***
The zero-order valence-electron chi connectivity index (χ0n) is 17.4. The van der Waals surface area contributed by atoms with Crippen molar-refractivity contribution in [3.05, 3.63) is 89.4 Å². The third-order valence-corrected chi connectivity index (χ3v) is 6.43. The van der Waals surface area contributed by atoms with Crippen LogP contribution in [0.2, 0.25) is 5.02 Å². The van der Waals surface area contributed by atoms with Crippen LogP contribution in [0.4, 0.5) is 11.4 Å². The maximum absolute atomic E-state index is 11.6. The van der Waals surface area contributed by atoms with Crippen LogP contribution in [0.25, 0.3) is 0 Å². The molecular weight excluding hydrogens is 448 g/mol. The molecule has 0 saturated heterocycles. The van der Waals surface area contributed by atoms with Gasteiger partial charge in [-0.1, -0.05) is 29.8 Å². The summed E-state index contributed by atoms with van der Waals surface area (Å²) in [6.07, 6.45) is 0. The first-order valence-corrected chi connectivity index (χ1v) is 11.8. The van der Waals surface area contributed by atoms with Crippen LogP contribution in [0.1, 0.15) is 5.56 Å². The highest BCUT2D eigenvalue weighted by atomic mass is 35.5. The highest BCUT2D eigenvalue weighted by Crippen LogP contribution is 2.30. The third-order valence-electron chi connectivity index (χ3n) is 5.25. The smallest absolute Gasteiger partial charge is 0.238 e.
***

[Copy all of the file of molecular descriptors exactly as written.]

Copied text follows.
The zero-order valence-electron chi connectivity index (χ0n) is 17.4. The van der Waals surface area contributed by atoms with Crippen molar-refractivity contribution in [3.05, 3.63) is 89.4 Å². The third-order valence-corrected chi connectivity index (χ3v) is 6.43. The van der Waals surface area contributed by atoms with Crippen LogP contribution in [0.2, 0.25) is 5.02 Å². The van der Waals surface area contributed by atoms with Crippen LogP contribution in [0.4, 0.5) is 11.4 Å². The maximum absolute atomic E-state index is 11.6. The van der Waals surface area contributed by atoms with Crippen LogP contribution in [0.25, 0.3) is 0 Å². The molecular weight excluding hydrogens is 448 g/mol. The molecule has 0 saturated heterocycles. The van der Waals surface area contributed by atoms with Gasteiger partial charge in [-0.1, -0.05) is 29.8 Å². The summed E-state index contributed by atoms with van der Waals surface area (Å²) in [6.07, 6.45) is 0. The first-order valence-corrected chi connectivity index (χ1v) is 11.8. The van der Waals surface area contributed by atoms with Crippen LogP contribution in [0.1, 0.15) is 5.56 Å². The highest BCUT2D eigenvalue weighted by atomic mass is 35.5. The highest BCUT2D eigenvalue weighted by Crippen LogP contribution is 2.30. The third-order valence-electron chi connectivity index (χ3n) is 5.25. The smallest absolute Gasteiger partial charge is 0.238 e.